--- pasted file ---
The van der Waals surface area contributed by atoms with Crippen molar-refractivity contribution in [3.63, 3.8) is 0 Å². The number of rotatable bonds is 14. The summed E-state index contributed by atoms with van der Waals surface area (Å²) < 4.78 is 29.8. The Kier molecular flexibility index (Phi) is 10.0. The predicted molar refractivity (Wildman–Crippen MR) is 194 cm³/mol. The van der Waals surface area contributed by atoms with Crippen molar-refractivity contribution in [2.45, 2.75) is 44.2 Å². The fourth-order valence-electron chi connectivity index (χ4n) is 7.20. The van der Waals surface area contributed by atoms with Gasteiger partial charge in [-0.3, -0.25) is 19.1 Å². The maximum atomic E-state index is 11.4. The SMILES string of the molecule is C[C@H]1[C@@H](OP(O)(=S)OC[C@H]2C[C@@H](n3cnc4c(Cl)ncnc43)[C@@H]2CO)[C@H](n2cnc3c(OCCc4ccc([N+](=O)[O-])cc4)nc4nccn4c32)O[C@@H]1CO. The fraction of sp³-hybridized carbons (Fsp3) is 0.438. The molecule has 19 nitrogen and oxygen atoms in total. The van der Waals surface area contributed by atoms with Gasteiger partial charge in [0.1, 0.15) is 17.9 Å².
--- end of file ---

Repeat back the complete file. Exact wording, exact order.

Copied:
The van der Waals surface area contributed by atoms with Crippen molar-refractivity contribution in [3.63, 3.8) is 0 Å². The number of rotatable bonds is 14. The summed E-state index contributed by atoms with van der Waals surface area (Å²) < 4.78 is 29.8. The Kier molecular flexibility index (Phi) is 10.0. The predicted molar refractivity (Wildman–Crippen MR) is 194 cm³/mol. The van der Waals surface area contributed by atoms with Crippen molar-refractivity contribution in [2.45, 2.75) is 44.2 Å². The fourth-order valence-electron chi connectivity index (χ4n) is 7.20. The van der Waals surface area contributed by atoms with Gasteiger partial charge in [-0.3, -0.25) is 19.1 Å². The maximum atomic E-state index is 11.4. The SMILES string of the molecule is C[C@H]1[C@@H](OP(O)(=S)OC[C@H]2C[C@@H](n3cnc4c(Cl)ncnc43)[C@@H]2CO)[C@H](n2cnc3c(OCCc4ccc([N+](=O)[O-])cc4)nc4nccn4c32)O[C@@H]1CO. The fraction of sp³-hybridized carbons (Fsp3) is 0.438. The molecule has 19 nitrogen and oxygen atoms in total. The van der Waals surface area contributed by atoms with Gasteiger partial charge in [0.1, 0.15) is 17.9 Å².